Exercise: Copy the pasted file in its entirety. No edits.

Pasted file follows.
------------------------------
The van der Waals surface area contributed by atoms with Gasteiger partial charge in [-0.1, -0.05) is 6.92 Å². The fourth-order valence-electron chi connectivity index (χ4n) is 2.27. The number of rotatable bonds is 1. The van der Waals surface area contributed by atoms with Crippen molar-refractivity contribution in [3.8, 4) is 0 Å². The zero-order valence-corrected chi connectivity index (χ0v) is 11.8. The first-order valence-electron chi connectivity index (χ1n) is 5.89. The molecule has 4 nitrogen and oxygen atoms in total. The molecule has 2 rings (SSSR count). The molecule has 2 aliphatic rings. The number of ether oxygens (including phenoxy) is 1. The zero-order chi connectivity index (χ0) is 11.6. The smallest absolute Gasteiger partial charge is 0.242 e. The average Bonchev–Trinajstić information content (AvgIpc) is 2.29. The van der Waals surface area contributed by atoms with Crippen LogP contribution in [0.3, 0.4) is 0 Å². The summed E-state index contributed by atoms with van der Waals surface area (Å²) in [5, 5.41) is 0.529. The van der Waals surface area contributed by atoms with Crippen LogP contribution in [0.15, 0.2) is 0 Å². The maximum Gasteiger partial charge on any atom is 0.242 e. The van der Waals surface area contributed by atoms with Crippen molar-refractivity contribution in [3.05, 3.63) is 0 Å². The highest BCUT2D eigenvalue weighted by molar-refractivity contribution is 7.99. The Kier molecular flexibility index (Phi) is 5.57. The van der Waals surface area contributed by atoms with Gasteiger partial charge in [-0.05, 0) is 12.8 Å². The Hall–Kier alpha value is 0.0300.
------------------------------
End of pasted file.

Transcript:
The van der Waals surface area contributed by atoms with Gasteiger partial charge in [-0.1, -0.05) is 6.92 Å². The fourth-order valence-electron chi connectivity index (χ4n) is 2.27. The number of rotatable bonds is 1. The van der Waals surface area contributed by atoms with Crippen molar-refractivity contribution in [3.8, 4) is 0 Å². The zero-order valence-corrected chi connectivity index (χ0v) is 11.8. The first-order valence-electron chi connectivity index (χ1n) is 5.89. The molecule has 4 nitrogen and oxygen atoms in total. The molecule has 2 rings (SSSR count). The molecule has 2 aliphatic rings. The number of ether oxygens (including phenoxy) is 1. The zero-order chi connectivity index (χ0) is 11.6. The smallest absolute Gasteiger partial charge is 0.242 e. The average Bonchev–Trinajstić information content (AvgIpc) is 2.29. The van der Waals surface area contributed by atoms with Crippen LogP contribution in [0.3, 0.4) is 0 Å². The summed E-state index contributed by atoms with van der Waals surface area (Å²) in [5, 5.41) is 0.529. The van der Waals surface area contributed by atoms with Crippen LogP contribution in [0.15, 0.2) is 0 Å². The maximum Gasteiger partial charge on any atom is 0.242 e. The van der Waals surface area contributed by atoms with Crippen molar-refractivity contribution in [3.05, 3.63) is 0 Å². The highest BCUT2D eigenvalue weighted by molar-refractivity contribution is 7.99. The Kier molecular flexibility index (Phi) is 5.57. The van der Waals surface area contributed by atoms with Gasteiger partial charge in [-0.05, 0) is 12.8 Å². The Hall–Kier alpha value is 0.0300.